A lot of my clients often feel quite disconnected from their partner. Children are extremely sensitive and pick up on imbalances within the home, so it’s essential both parents are on the same team, setting the same boundaries, and demonstrate love and affection towards one another. I get it – life gets busy, days fill up with menial tasks, and for whatever reason, passion and romance seem to be the first things to go. Try to increase your awareness of how you’re showing up for your partner. How do you greet them first thing in the morning? Are you making time for each other in the evening? It’s also essential to consciously connect with your partner – pick one a night a week that works for you both and go on a date night.
Find Your Own Space
I’m a big believer in having a space to call your own at home. Start with one corner – it can be anywhere, from a bedroom corner to a garden shed – and make sure it’s uncluttered, calm and large enough to move around in. Visualise yourself there, drinking a cup of tea, reading a book or doing some yoga. This will be a space where you can relax and recharge. Investing a little time and money could be the first step to making yourself a priority. It’s also a small thing, but when you’re in your space (and in the other rooms of your house), put on some soothing music (preferably without lyrics) to calm the central nervous system. It really works.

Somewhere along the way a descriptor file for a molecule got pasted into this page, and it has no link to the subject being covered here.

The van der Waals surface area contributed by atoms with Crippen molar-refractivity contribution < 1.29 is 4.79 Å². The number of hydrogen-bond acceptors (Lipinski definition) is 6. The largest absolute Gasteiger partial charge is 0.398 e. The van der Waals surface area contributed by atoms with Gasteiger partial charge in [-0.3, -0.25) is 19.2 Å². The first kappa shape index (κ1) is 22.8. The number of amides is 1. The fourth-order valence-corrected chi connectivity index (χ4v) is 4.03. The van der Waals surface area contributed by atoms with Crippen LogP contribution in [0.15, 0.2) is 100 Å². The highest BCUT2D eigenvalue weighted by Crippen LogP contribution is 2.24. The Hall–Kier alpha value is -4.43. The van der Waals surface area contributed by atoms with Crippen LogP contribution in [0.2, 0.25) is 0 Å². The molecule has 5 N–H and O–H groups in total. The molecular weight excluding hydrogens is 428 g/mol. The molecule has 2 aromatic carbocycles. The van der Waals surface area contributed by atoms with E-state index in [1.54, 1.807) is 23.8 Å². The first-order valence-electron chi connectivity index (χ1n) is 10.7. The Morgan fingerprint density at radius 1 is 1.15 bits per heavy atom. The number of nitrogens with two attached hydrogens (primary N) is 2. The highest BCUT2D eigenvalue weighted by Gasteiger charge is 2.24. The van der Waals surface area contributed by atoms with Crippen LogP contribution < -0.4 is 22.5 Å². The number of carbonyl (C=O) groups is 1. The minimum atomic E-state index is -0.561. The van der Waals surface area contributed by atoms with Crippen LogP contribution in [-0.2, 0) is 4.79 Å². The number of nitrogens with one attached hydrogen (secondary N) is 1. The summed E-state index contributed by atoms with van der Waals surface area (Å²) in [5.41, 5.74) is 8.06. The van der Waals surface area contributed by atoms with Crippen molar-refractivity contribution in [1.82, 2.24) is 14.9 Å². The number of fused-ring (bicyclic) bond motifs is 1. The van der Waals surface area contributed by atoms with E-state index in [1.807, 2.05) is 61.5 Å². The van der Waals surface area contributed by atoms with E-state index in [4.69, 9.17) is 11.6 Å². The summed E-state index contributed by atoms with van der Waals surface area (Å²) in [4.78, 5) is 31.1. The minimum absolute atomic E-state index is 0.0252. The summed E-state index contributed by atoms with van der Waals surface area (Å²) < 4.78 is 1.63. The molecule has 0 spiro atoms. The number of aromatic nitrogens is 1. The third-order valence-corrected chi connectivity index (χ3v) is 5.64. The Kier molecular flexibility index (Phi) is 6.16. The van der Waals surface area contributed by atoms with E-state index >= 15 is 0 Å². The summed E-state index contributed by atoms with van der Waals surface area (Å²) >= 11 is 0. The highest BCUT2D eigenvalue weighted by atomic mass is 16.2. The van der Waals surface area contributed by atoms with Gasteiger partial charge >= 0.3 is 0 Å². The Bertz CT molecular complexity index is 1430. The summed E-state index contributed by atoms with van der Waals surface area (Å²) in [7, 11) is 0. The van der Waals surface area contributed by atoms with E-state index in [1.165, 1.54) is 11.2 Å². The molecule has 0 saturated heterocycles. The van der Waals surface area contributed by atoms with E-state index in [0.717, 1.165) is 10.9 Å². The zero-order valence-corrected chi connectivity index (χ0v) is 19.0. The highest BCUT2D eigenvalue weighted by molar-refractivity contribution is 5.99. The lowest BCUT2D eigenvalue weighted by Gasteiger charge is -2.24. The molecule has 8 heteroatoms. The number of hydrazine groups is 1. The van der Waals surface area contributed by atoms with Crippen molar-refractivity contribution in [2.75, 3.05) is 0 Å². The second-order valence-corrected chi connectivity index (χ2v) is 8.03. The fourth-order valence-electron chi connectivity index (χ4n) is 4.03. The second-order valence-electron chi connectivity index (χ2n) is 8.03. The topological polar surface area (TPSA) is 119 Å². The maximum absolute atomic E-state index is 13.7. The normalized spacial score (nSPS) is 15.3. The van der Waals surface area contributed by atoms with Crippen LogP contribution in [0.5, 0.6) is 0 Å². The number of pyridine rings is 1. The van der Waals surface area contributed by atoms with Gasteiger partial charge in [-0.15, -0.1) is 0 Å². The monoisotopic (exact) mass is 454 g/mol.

Start Doing Yoga
Even if your day feels busy, taking just ten minutes out can help. Yoga is a time-tested way to shift stagnant energy within the body, which in turn will help be present. Even better, start doing yoga with the family. Kids love yoga – their spontaneity and creative expression are the perfect match. You can start by putting a family yoga session in the calendar. At first, less is more – start out with a ten to 15-minute practice if you have younger children, and 30 minutes for pre-teens and teenagers.
Drop The Comparison Game